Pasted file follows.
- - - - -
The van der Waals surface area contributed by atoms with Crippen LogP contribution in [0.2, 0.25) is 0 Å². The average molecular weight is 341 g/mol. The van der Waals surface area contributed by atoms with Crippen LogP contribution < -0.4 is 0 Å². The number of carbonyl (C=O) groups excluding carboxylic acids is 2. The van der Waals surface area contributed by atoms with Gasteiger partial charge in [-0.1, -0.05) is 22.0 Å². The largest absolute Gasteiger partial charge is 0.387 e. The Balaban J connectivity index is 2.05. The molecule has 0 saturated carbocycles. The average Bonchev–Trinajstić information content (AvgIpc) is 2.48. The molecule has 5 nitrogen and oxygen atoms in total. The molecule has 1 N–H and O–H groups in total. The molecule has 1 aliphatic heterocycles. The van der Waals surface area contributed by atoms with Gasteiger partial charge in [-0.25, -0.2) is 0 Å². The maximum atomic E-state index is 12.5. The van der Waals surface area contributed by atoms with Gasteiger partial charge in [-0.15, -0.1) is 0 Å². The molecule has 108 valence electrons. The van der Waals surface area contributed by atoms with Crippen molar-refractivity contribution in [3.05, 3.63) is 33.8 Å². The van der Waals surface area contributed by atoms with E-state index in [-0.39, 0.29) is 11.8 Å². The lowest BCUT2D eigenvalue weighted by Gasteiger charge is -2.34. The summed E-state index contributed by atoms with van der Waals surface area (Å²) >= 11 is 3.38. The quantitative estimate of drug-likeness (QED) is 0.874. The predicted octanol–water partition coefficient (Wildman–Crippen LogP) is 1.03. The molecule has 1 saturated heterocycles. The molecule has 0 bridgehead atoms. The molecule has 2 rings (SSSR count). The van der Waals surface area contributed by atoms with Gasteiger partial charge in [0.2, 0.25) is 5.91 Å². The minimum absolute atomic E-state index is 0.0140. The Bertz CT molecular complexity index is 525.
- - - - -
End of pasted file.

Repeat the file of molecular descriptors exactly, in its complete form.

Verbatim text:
The van der Waals surface area contributed by atoms with Crippen LogP contribution in [0.2, 0.25) is 0 Å². The average molecular weight is 341 g/mol. The van der Waals surface area contributed by atoms with Crippen LogP contribution < -0.4 is 0 Å². The number of carbonyl (C=O) groups excluding carboxylic acids is 2. The van der Waals surface area contributed by atoms with Gasteiger partial charge in [-0.1, -0.05) is 22.0 Å². The largest absolute Gasteiger partial charge is 0.387 e. The Balaban J connectivity index is 2.05. The molecule has 0 saturated carbocycles. The average Bonchev–Trinajstić information content (AvgIpc) is 2.48. The molecule has 5 nitrogen and oxygen atoms in total. The molecule has 1 N–H and O–H groups in total. The molecule has 1 aliphatic heterocycles. The van der Waals surface area contributed by atoms with Gasteiger partial charge in [-0.25, -0.2) is 0 Å². The maximum atomic E-state index is 12.5. The van der Waals surface area contributed by atoms with Gasteiger partial charge in [-0.15, -0.1) is 0 Å². The molecule has 108 valence electrons. The van der Waals surface area contributed by atoms with Crippen molar-refractivity contribution in [3.05, 3.63) is 33.8 Å². The van der Waals surface area contributed by atoms with E-state index in [-0.39, 0.29) is 11.8 Å². The lowest BCUT2D eigenvalue weighted by Gasteiger charge is -2.34. The summed E-state index contributed by atoms with van der Waals surface area (Å²) >= 11 is 3.38. The quantitative estimate of drug-likeness (QED) is 0.874. The predicted octanol–water partition coefficient (Wildman–Crippen LogP) is 1.03. The molecule has 1 saturated heterocycles. The molecule has 0 bridgehead atoms. The molecule has 2 rings (SSSR count). The van der Waals surface area contributed by atoms with Gasteiger partial charge in [0.2, 0.25) is 5.91 Å². The minimum absolute atomic E-state index is 0.0140. The Bertz CT molecular complexity index is 525.